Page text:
BY Neal Broverman
April 27 2009 12:00 AM ET
Advocate.com:Are your performances usually so interactive?
Oh yeah. Festivals are a little weird because it's not my
fan base, so I don't know if they're gonna actually bring it,
but they were goodâ€¦ There was enough of them out there who were
Do you like playing festivals?
They can be more fun if you're in the right mood and have the
right energy. It's probably the same way for the fans and
the press -- it's like, if you're a little worn down and
you just need to focus, it's a terrible place to be. But if
you're full of energy and you get the right slot and the right
crowd, then it can be explosive and it can be better than a
headlining show. But usually I feel festivals are commercials
for yourself. You kind of go out there and go,
This is what I do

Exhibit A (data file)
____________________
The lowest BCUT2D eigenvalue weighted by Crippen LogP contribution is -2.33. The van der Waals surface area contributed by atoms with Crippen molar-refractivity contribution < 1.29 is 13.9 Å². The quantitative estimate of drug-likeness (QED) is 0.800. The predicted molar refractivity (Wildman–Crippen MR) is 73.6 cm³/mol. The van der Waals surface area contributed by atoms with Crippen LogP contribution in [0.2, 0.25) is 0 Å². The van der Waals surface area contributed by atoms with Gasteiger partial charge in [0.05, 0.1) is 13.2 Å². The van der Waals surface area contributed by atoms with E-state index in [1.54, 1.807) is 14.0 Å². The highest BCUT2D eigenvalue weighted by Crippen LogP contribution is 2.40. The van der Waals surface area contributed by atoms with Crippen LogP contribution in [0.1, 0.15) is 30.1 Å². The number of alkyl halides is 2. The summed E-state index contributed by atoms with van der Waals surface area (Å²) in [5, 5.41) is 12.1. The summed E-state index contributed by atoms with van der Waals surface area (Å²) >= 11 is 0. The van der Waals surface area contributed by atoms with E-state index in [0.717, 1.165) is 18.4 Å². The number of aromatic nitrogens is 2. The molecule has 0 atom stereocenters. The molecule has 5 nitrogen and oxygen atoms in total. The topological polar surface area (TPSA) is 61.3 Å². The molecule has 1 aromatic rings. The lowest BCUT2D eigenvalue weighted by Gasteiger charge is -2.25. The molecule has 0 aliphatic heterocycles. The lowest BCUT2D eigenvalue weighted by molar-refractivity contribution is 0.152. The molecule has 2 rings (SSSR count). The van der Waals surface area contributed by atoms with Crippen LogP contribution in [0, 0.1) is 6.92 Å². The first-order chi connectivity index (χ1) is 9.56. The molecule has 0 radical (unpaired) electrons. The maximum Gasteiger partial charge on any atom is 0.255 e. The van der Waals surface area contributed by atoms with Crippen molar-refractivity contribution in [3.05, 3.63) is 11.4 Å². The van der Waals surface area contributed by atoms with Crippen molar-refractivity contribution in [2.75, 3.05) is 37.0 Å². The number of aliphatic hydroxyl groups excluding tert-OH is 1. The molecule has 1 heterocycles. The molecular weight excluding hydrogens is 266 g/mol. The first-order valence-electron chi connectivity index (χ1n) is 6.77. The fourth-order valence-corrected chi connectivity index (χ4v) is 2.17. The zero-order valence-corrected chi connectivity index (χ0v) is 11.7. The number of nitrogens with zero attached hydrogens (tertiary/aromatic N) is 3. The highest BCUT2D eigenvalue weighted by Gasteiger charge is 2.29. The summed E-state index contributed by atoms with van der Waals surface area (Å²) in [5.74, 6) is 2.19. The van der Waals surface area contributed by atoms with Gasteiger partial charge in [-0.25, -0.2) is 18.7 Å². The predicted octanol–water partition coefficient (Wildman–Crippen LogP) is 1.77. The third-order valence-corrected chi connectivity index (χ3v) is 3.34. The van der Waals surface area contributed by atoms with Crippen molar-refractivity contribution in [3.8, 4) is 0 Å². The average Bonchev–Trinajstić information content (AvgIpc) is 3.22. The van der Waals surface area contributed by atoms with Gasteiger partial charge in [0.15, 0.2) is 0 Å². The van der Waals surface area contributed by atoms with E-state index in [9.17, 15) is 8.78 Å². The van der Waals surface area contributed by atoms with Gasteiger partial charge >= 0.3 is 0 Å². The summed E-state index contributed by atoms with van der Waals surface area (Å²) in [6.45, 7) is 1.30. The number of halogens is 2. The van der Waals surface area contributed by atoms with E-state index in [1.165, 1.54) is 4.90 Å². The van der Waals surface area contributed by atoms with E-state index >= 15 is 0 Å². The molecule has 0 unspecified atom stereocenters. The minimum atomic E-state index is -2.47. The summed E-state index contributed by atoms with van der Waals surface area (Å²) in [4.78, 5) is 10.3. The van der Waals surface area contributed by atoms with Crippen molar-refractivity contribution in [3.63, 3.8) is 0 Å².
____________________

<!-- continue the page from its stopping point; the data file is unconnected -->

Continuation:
If you like it, come and see a real show.
But there's also something about the festival vibe, especially
in Europe, where people are just committed to being insane. You
don't really feel that at Coachella -- it's a much more sedated
crowd, but it's cool, and the way the festival is run is
way more civilized. This is pretty clean, and they take pretty
good care of their artists. They know what they're doing.
Is it more freeing to be a solo artist, or is it just
Both. It's way more freeing, but that's obvious. It's
like I can do whatever I want, I'm not part of a democracy, I'm
a one-woman dictatorship. I miss Brian. And
there's a very concrete negative part of being solo --
especially in a festival where you're competing with sound.
Drums are very useful, because they drown a lot of things out.
So sometimes I miss the power, especially the loudness of the
drums. When I'm totally solo I miss having an ally on stage,
and it's part of the reason I love touring with [cello
player] Zoe or other musicians -- it's like,
there's a loop that happens when you have more than one
musician onstage. It turns more into a conversation,
which I like.